“I never asked myself about the meaning of freedom until the day I hugged Stalin. From close up, he was much taller than I expected. Our teacher, Nora, had told us that imperialists and revisionists liked to emphasize how Stalin was a short man. He was, in fact, not as short as Louis XIV, whose height, she said, they – strangely – never brought up. In any case, she added gravely, focusing on appearances rather than what really mattered was a typical imperialist mistake. Stalin was a giant, and his deeds were far more relevant than his physique.” (p. 3)

You might imagine that Free would be the driest of books. Lea Ypi is around my age, but the parallels stop there, as she is also an intimidatingly successful Professor of Political Theory at the LSE, who speaks about seven languages fluently. Her other books have titles like The Architectonic of Reason: Purposiveness and Systematic Unity in Kant’s Critique of Pure Reason.

Free is much more accessible (I assume: I can’t say I’ve attempted the Kant book!), a 2021 memoir of Ypi’s childhood and adolescence growing up in Albania, one of the most isolated former communist states in Eastern Europe, during the ’80s and ’90s. It was on many “best of” lists at the end of 2021, as well as being shortlisted for the Baillie Gifford prize for non-fiction (basically the non-fiction Booker).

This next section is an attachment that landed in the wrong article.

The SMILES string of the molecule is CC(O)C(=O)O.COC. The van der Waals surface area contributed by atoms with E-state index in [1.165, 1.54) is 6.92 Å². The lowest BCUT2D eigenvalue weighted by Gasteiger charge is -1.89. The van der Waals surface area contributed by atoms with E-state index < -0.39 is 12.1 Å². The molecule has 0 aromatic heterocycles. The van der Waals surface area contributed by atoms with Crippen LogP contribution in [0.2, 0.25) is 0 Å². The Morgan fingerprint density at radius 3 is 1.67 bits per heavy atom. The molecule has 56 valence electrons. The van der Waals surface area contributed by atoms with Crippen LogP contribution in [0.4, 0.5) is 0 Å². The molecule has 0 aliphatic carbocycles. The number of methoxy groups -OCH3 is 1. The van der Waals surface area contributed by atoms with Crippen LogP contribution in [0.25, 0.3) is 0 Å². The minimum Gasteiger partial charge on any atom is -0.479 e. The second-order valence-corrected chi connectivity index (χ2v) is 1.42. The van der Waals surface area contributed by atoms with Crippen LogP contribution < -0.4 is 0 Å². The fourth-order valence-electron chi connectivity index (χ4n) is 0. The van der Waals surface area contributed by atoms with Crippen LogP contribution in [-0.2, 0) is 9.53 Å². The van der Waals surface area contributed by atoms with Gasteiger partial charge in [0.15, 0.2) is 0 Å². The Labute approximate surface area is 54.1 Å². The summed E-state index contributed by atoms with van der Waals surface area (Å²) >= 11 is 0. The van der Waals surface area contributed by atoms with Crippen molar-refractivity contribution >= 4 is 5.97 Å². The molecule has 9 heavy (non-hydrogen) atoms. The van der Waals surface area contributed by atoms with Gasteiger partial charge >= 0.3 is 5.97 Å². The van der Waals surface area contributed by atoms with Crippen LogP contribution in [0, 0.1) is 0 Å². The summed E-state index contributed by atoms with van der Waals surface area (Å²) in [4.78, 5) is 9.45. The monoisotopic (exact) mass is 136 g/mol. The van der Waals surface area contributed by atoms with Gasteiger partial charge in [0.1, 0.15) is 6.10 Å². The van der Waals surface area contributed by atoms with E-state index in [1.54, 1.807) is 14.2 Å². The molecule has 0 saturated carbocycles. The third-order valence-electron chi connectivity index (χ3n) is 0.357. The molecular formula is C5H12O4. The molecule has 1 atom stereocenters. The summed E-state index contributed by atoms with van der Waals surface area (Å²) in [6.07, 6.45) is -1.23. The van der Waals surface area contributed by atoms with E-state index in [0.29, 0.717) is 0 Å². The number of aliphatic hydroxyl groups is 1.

I was always going to be drawn to this memoir, since I hoover up life writing like an addict and I’ve been compiling, commissioning and editing books on South-Eastern European politics for the past 20 years. This personal account has wide appeal outside my corner of niche nerdery though, as the young Ypi is hugely engaging and often very funny, while as political events unfold from a child’s-eye viewpoint she becomes gradually aware of the contradictions of socialist dictator Enver Hoxha’s political ideology.

The governments and international financial institutions that jumped in to advise on Albania’s “shock therapy” transition to capitalism and Western-style democracy don’t come away scot-free. There is a great passage flagging up the way that communist jargon is replaced almost overnight by a similar breed of essentially meaningless IMF-ese:

“‘Civil society’ was the new term recently added to the political vocabulary, more or less as a substitute for ‘Party’ … It joined other new keywords, such as ‘liberalization’, which replaced ‘democratic centralism’; ‘privatization’, which replaced ‘collectivization’; ‘transparency’, which replaced ‘self-criticism’; ‘transition’, which stayed the same but now indicated the transition from socialism to liberalism instead of the transition from socialism to communism; and ‘fighting corruption’, which replaced ‘anti-imperialist struggle’.” (pp 215-2016)

Effortlessly mixing bathos, humour and tragedy with intimate personal history – Ypi’s family are fully-realised, well-rounded people, with all the affection and exasperation that implies – and wearing her enormous erudition lightly, this is an endlessly informative and most importantly, perhaps, incredibly enjoyable account. Given current events though, it may be that Ypi was growing up not at the end of history, but at the beginning.

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